It's still frothy times in the home of Apple, Cisco, Google and Facebook, but now we wear jeans and T-shirts, not bunny suits, when we go to work.
SAN JOSE, Calif. -- The front page on the local entertainment weekly screamed the news: The first Silicon Valley Beer Week will start on Sunday, July 28. Business is hopping for breweries here.
My Google and Yelp searches turn up only about a dozen brewpubs in the San Jose area, but I suspect there are many more. The dozens of events on tap for the week suggest there's one on every corner.
I have my local favorites, such as the Rock Bottom in the Pruneyard. Gordon Biersch, probably the most famous, has garnered a bit of national fame for its fellow Silicon Valley brewers. Other notables include the San Jose Cooperative Brewery and Pub, which describes itself on its Facebook page as Silicon Valley's coolest startup. The Sudzers Homebrew Club has been an active hobbyist group since 1997. Its name plays off the seminal gathering that helped launch the personal computer.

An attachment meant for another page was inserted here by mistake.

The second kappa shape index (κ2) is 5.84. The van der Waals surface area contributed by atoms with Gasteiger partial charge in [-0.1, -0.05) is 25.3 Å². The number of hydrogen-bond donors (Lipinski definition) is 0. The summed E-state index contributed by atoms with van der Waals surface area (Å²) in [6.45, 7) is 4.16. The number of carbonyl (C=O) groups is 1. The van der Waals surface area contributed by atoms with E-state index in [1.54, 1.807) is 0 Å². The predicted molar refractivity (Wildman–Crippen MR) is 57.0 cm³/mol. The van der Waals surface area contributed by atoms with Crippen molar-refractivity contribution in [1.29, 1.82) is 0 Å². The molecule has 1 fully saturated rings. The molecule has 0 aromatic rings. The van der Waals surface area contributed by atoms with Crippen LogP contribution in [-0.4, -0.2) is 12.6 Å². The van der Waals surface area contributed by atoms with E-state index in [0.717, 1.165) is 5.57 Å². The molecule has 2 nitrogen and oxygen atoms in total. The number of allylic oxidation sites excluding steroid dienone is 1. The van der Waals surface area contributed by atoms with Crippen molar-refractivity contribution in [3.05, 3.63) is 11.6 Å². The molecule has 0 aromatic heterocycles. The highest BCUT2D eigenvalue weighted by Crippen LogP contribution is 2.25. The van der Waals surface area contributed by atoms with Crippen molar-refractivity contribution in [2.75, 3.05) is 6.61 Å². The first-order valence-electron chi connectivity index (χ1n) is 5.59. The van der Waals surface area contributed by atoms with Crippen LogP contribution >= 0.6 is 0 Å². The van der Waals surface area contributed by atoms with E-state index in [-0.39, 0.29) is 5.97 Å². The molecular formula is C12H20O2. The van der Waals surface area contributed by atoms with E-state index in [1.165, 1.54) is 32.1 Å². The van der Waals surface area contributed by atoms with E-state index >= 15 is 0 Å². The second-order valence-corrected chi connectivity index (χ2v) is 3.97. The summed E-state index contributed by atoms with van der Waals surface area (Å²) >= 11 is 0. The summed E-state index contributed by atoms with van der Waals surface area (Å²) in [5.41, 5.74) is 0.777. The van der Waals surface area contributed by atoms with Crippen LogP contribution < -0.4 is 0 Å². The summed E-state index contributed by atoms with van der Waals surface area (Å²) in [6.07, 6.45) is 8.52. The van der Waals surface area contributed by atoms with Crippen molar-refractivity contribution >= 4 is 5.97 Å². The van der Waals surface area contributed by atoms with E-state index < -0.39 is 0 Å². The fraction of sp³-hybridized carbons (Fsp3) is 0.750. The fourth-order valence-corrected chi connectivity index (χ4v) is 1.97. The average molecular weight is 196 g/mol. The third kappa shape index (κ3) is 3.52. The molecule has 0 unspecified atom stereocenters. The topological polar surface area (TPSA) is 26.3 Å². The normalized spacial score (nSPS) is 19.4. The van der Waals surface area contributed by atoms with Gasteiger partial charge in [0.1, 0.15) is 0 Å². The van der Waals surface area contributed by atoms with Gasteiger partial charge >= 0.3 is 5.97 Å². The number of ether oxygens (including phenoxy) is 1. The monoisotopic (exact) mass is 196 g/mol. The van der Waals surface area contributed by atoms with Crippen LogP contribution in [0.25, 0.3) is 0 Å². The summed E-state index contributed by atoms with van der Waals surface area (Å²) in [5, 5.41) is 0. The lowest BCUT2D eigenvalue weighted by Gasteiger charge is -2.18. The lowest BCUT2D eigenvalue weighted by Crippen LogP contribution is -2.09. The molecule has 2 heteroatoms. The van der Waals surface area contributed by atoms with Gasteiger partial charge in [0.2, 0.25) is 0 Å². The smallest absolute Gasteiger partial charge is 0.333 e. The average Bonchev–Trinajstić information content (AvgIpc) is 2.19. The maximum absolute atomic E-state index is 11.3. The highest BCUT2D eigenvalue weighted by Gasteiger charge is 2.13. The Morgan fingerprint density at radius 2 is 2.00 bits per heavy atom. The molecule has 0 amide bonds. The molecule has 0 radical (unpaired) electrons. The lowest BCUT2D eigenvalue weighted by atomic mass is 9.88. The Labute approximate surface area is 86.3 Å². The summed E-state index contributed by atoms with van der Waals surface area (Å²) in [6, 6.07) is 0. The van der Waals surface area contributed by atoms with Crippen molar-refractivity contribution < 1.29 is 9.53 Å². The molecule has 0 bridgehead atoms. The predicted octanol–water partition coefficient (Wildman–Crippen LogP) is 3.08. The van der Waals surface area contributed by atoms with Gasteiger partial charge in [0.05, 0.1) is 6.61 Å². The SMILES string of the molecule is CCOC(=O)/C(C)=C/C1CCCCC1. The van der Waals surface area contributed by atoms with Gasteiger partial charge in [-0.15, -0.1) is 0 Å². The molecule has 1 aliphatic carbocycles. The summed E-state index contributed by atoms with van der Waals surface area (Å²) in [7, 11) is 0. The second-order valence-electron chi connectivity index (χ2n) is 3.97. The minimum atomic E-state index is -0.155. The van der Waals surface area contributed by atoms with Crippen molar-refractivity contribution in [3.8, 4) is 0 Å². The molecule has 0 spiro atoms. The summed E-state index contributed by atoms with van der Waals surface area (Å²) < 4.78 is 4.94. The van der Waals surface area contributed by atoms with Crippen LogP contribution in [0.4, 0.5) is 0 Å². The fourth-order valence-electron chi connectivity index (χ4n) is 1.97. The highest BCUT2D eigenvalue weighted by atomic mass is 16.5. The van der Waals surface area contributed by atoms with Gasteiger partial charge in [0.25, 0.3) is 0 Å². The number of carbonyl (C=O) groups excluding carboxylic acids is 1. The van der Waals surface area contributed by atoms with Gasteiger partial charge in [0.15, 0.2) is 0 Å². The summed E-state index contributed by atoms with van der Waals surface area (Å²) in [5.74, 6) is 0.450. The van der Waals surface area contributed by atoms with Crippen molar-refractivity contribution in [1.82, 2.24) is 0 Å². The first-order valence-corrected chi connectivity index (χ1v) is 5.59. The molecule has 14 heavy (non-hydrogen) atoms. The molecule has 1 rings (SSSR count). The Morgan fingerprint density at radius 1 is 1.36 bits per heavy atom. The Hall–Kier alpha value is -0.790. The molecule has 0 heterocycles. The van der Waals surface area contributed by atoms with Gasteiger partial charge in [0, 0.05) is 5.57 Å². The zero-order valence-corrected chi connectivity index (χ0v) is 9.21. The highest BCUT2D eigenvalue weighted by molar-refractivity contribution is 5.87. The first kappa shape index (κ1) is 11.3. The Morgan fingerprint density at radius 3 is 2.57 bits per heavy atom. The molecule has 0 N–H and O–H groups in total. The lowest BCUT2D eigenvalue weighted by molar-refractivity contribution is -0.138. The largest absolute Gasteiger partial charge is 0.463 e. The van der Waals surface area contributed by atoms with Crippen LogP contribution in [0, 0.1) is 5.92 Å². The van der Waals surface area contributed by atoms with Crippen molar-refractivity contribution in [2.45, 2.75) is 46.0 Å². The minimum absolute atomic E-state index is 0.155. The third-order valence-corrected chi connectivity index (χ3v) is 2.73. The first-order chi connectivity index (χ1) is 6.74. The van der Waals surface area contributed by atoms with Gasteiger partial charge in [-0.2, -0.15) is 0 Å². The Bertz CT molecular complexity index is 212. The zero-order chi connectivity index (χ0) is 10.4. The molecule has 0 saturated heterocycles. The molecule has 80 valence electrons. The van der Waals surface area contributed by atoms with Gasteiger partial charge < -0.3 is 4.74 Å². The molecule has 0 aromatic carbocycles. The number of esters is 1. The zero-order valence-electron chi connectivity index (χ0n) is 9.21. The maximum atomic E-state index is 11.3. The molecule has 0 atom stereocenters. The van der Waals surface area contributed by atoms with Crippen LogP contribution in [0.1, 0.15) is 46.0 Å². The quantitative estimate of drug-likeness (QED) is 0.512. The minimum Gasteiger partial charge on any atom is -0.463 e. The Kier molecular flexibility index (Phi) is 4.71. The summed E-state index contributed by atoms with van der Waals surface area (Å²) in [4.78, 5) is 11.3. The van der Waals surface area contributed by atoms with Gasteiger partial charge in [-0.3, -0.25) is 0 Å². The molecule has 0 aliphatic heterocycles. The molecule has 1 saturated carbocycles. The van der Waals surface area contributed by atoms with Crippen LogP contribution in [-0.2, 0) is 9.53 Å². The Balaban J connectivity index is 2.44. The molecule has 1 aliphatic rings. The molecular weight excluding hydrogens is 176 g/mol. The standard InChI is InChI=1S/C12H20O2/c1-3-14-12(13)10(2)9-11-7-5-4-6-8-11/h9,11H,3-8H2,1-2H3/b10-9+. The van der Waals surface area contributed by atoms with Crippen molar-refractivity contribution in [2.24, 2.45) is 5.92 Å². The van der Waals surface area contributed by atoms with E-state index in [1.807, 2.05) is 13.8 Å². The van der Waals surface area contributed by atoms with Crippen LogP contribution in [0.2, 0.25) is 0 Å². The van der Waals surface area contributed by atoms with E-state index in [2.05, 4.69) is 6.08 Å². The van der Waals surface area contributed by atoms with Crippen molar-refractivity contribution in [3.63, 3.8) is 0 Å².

I am still checking around, but to the best of my knowledge, there's no significant chip manufacturing anymore in Silicon Valley, one of the key sites of the semiconductor revolution. Companies such as Fairchild and Intel got their start here. But as the orchards gave way to fabs and office complexes, the cost of living soared. Slowly, the increasingly giant fabs moved to Oregon, the Southwest, Israel, Ireland, China, and elsewhere.
I think it was about 2008 when Intel closed a small development fab it still had at its Santa Clara headquarters just down the street from where I live. There may be a few small fabs left, but there's nothing producing significant volumes.
However, Silicon Valley is still mining the gold that the microelectronics pioneers discovered here. Google, Facebook, and Apple would have no life without the microprocessor and memory chip. And nearly all the big chips and systems that run what we call the cloud were at least partly designed here by engineers working for Alcatel-Lucent, Cisco, Ericsson, Juniper, and even China's growing Huawei.
There's still plenty of froth in Silicon Valley, so raise a glass and make a toast to good times during Silicon Valley Beer Week. I will.